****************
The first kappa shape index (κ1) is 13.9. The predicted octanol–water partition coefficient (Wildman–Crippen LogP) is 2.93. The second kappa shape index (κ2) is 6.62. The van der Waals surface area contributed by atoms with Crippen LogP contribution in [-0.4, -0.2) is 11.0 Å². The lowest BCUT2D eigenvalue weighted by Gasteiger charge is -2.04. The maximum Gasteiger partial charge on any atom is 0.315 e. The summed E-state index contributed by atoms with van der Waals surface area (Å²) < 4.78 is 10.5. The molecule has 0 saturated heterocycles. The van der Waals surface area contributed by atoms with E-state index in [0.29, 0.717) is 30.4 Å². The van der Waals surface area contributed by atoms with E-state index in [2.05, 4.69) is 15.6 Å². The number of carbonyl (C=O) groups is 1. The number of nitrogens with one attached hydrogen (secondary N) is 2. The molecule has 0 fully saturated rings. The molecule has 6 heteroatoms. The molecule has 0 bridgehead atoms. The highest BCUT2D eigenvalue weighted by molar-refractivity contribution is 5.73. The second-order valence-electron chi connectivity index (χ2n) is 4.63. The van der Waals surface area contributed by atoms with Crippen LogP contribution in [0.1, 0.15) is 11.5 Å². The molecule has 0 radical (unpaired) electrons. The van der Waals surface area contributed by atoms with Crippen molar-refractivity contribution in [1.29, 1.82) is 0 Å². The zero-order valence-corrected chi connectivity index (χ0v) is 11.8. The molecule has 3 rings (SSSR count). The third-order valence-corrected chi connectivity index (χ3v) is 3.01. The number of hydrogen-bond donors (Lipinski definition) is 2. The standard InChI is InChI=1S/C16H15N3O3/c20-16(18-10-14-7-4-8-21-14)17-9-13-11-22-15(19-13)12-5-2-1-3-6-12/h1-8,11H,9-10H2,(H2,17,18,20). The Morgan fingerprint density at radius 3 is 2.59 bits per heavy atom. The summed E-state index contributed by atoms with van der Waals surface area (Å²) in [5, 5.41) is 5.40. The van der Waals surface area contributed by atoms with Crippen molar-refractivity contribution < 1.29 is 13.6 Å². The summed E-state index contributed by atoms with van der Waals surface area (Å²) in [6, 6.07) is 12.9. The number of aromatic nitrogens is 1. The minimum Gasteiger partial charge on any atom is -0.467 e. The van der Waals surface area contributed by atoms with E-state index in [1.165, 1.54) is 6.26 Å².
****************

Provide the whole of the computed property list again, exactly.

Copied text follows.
The first kappa shape index (κ1) is 13.9. The predicted octanol–water partition coefficient (Wildman–Crippen LogP) is 2.93. The second kappa shape index (κ2) is 6.62. The van der Waals surface area contributed by atoms with Crippen LogP contribution in [-0.4, -0.2) is 11.0 Å². The lowest BCUT2D eigenvalue weighted by Gasteiger charge is -2.04. The maximum Gasteiger partial charge on any atom is 0.315 e. The summed E-state index contributed by atoms with van der Waals surface area (Å²) < 4.78 is 10.5. The molecule has 0 saturated heterocycles. The van der Waals surface area contributed by atoms with E-state index in [0.29, 0.717) is 30.4 Å². The van der Waals surface area contributed by atoms with E-state index in [2.05, 4.69) is 15.6 Å². The number of carbonyl (C=O) groups is 1. The number of nitrogens with one attached hydrogen (secondary N) is 2. The molecule has 0 fully saturated rings. The molecule has 6 heteroatoms. The molecule has 0 bridgehead atoms. The highest BCUT2D eigenvalue weighted by molar-refractivity contribution is 5.73. The second-order valence-electron chi connectivity index (χ2n) is 4.63. The van der Waals surface area contributed by atoms with Crippen LogP contribution in [0.1, 0.15) is 11.5 Å². The molecule has 0 radical (unpaired) electrons. The van der Waals surface area contributed by atoms with Crippen molar-refractivity contribution in [1.29, 1.82) is 0 Å². The zero-order valence-corrected chi connectivity index (χ0v) is 11.8. The molecule has 3 rings (SSSR count). The third-order valence-corrected chi connectivity index (χ3v) is 3.01. The number of hydrogen-bond donors (Lipinski definition) is 2. The standard InChI is InChI=1S/C16H15N3O3/c20-16(18-10-14-7-4-8-21-14)17-9-13-11-22-15(19-13)12-5-2-1-3-6-12/h1-8,11H,9-10H2,(H2,17,18,20). The Morgan fingerprint density at radius 3 is 2.59 bits per heavy atom. The summed E-state index contributed by atoms with van der Waals surface area (Å²) in [5, 5.41) is 5.40. The van der Waals surface area contributed by atoms with Crippen molar-refractivity contribution < 1.29 is 13.6 Å². The summed E-state index contributed by atoms with van der Waals surface area (Å²) in [6, 6.07) is 12.9. The number of aromatic nitrogens is 1. The minimum Gasteiger partial charge on any atom is -0.467 e. The van der Waals surface area contributed by atoms with E-state index in [1.165, 1.54) is 6.26 Å².